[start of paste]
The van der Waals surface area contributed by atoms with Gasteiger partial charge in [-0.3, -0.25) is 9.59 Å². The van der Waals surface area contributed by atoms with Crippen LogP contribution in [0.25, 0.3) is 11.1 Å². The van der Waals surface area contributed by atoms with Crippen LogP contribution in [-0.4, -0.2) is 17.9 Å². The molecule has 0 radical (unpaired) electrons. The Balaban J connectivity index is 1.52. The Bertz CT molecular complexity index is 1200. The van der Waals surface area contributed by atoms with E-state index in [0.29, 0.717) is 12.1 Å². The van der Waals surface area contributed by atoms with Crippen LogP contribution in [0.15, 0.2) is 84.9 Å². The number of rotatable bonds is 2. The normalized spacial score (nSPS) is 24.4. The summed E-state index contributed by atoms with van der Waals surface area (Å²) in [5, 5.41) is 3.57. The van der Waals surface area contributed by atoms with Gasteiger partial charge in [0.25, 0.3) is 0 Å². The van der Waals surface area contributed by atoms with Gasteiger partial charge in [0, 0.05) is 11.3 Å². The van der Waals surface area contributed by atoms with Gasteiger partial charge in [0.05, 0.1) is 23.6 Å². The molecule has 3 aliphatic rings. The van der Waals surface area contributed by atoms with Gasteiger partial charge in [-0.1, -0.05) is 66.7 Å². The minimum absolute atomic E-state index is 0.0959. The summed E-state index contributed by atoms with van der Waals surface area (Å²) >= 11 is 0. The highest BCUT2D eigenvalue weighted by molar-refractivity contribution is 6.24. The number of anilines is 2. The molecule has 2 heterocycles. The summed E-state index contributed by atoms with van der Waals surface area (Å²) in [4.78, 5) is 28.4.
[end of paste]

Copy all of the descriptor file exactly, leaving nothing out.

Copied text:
The van der Waals surface area contributed by atoms with Gasteiger partial charge in [-0.3, -0.25) is 9.59 Å². The van der Waals surface area contributed by atoms with Crippen LogP contribution in [0.25, 0.3) is 11.1 Å². The van der Waals surface area contributed by atoms with Crippen LogP contribution in [-0.4, -0.2) is 17.9 Å². The molecule has 0 radical (unpaired) electrons. The Balaban J connectivity index is 1.52. The Bertz CT molecular complexity index is 1200. The van der Waals surface area contributed by atoms with E-state index in [0.29, 0.717) is 12.1 Å². The van der Waals surface area contributed by atoms with Crippen LogP contribution in [0.15, 0.2) is 84.9 Å². The number of rotatable bonds is 2. The normalized spacial score (nSPS) is 24.4. The summed E-state index contributed by atoms with van der Waals surface area (Å²) in [5, 5.41) is 3.57. The van der Waals surface area contributed by atoms with Gasteiger partial charge in [0.25, 0.3) is 0 Å². The van der Waals surface area contributed by atoms with Gasteiger partial charge in [0, 0.05) is 11.3 Å². The van der Waals surface area contributed by atoms with Gasteiger partial charge in [0.05, 0.1) is 23.6 Å². The molecule has 3 aliphatic rings. The van der Waals surface area contributed by atoms with Gasteiger partial charge in [-0.1, -0.05) is 66.7 Å². The minimum absolute atomic E-state index is 0.0959. The summed E-state index contributed by atoms with van der Waals surface area (Å²) >= 11 is 0. The highest BCUT2D eigenvalue weighted by molar-refractivity contribution is 6.24. The number of anilines is 2. The molecule has 2 heterocycles. The summed E-state index contributed by atoms with van der Waals surface area (Å²) in [4.78, 5) is 28.4.